I realised that the interactive demo was more useful than I realised, I think on the site sitejs.org the first block of text should mirror the interactive demo, for people like me I kinda skipped it, or make the interactive demo more obvious and prominent. With the text clearly indicating the advanced features.
So now to sync thing up, I watched the demo a few more times and think I might have an idea, at first I was worried that I needed to run Site.js on my server but I don’t think I do if that’s just the remote end point. So now to work out my remote SSH log in as I normally land in via root or use SFTP.
Off to Plesk and searching to see if I can create a new SSH user straight into my new domain I couldn’t see that as an option, a stack overflow advised to get into the right place do the following;
ssh -t firstname.lastname@example.org "cd /directory_wanted ; bash"
This worked for me to get to the right place but I am not sure if the –sync-to method would take that and what about the user.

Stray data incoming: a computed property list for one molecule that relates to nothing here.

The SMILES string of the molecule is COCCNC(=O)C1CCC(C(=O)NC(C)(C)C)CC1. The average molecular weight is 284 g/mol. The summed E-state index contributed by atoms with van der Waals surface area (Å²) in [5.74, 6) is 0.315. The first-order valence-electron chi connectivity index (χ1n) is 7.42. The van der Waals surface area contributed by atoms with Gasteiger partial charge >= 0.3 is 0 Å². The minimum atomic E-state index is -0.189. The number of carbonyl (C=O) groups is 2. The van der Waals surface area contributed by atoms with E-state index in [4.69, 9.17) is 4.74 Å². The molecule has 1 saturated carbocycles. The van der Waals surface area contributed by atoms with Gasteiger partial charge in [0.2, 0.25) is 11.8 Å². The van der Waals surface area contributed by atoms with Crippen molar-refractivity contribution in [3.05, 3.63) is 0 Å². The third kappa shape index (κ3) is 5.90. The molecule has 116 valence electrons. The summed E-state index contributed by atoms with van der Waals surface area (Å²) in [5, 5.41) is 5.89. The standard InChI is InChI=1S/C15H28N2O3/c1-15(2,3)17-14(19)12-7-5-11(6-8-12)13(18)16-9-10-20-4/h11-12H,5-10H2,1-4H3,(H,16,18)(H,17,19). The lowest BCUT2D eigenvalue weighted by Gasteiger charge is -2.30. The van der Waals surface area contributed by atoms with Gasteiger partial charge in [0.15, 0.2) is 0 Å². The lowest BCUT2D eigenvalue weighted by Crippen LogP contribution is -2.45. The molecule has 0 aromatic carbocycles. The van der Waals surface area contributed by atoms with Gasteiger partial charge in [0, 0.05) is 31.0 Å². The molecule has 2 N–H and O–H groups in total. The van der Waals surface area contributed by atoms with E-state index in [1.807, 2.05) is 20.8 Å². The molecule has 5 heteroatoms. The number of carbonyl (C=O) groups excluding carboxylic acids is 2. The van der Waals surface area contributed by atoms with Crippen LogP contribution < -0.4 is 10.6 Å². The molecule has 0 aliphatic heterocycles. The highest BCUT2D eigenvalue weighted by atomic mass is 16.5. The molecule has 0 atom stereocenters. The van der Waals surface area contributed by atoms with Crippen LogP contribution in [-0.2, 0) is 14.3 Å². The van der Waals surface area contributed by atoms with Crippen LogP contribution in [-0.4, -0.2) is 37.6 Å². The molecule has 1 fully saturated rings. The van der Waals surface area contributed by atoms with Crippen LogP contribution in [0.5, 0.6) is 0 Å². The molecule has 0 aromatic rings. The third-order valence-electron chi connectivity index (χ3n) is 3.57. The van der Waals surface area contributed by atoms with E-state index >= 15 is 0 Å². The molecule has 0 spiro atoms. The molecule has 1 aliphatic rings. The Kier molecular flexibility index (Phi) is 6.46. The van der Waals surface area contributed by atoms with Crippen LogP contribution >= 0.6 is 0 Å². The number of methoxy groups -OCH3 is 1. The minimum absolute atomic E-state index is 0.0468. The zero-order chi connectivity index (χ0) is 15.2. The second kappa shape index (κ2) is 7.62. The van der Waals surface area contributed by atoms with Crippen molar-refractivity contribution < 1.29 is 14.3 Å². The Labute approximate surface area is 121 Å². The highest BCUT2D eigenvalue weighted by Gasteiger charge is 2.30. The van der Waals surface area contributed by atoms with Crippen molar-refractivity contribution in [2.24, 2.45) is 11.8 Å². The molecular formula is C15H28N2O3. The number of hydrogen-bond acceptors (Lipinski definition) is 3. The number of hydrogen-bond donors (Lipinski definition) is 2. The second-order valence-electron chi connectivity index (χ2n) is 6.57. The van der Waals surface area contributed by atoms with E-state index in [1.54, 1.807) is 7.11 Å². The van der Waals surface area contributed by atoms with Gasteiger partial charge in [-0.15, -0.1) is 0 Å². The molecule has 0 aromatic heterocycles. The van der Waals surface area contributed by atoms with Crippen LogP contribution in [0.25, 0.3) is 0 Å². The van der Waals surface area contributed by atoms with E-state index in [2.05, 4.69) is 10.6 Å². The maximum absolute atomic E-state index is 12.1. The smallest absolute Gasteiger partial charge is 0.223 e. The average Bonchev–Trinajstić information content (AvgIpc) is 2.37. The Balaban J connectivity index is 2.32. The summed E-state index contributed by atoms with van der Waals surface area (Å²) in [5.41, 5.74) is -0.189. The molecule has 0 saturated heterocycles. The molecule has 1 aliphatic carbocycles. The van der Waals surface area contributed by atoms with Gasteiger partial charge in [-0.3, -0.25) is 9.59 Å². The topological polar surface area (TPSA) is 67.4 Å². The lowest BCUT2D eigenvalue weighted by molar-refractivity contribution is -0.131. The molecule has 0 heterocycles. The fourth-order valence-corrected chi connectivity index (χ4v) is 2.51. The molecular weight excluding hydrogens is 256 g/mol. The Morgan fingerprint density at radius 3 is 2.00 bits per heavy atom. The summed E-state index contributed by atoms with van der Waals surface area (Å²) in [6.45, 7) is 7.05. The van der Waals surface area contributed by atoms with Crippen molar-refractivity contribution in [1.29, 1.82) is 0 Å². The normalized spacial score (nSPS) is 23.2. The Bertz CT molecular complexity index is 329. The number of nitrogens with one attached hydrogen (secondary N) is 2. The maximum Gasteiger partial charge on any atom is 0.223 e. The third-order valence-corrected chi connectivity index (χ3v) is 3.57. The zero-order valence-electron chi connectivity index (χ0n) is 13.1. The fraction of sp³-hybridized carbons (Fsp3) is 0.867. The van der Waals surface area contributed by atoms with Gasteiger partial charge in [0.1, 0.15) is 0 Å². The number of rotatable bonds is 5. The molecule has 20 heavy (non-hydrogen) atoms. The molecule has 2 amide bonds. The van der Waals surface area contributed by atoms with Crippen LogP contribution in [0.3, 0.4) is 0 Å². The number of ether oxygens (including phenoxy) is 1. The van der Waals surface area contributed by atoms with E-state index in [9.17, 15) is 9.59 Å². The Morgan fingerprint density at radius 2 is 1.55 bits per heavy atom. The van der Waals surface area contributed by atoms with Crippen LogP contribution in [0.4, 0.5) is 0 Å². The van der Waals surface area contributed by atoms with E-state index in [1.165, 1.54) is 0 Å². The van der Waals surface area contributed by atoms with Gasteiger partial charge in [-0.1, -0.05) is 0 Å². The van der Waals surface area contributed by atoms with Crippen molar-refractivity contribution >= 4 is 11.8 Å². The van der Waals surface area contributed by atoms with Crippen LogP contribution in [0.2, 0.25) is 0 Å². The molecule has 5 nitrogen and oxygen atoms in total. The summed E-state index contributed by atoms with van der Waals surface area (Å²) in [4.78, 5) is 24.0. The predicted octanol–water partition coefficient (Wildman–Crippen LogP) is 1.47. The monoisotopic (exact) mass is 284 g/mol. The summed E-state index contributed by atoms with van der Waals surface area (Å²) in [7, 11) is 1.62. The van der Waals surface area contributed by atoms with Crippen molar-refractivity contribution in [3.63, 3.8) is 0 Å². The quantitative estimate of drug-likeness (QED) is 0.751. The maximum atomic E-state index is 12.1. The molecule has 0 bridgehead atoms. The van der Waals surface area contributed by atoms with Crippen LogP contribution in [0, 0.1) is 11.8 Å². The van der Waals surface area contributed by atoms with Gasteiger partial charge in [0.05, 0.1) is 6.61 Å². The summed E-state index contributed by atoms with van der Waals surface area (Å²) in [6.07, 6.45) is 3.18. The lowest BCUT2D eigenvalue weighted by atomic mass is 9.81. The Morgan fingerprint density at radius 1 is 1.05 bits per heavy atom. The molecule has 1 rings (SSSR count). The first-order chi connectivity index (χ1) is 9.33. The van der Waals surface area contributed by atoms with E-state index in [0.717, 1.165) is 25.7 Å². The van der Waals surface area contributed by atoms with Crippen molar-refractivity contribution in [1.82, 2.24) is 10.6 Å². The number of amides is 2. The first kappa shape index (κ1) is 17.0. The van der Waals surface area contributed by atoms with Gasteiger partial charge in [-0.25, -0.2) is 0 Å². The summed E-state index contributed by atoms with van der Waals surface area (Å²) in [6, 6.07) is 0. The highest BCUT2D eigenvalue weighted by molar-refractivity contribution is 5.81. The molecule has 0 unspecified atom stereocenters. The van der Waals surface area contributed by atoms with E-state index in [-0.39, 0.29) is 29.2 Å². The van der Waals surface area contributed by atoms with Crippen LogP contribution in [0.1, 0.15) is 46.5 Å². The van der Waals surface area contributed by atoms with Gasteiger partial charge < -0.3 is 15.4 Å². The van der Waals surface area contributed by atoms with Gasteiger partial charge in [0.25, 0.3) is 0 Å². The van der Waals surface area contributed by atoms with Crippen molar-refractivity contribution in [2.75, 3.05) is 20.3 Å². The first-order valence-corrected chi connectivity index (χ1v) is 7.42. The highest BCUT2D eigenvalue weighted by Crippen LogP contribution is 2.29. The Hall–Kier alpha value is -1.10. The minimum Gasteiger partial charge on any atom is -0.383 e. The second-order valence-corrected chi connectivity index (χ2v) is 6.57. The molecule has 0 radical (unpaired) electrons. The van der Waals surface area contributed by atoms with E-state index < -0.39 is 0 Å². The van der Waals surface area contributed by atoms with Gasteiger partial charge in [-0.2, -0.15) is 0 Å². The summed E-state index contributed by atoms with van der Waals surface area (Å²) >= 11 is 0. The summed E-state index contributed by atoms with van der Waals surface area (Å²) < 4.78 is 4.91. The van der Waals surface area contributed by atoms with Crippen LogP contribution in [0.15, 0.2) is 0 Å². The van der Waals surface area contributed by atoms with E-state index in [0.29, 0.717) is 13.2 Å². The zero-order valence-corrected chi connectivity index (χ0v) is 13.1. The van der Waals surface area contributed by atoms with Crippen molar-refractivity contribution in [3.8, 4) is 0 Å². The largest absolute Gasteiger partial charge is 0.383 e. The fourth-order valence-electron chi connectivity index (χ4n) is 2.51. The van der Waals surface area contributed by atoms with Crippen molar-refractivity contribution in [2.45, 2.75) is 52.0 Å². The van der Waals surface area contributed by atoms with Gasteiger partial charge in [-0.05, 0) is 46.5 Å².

Ok so tried
site --sync-to=xxx.xxx.xxx.xxx "cd /var/www/vhosts/myvps.location.co.uk/nodenogg.in ; bash"
I got a helpful error which said Error 127: Rsync not found; please run site enable –sync
Ok trying to enable sync next.
👿 Sorry, daemons are only supported on Linux systems with systemd (systemctl required).
Blast. Thats a show stopper.
So I decided to take a look at the html file, maybe I should just copy that over but it was very very barebones, aka no structure just the one line I added.
Hmm so my conclusion at this point.
The advantages of Site.js will (I think) only come into play if I am running Site.js both locally and then copying or syncing to the remote which is also running Site.js otherwise I am just copying a plain html file to be server up via in my case Plesk/Apache. This will need more investigation as I will need to install and run Site.js on my VPS and then I suspect redirect requests for my new domain to said place using nginx, I do this for a couple of other services but I need to refresh my brain 🧠 on how to do this. Read the final part of this brief look at the first release of one part of the tech from The Small Technology Foundation. Part 4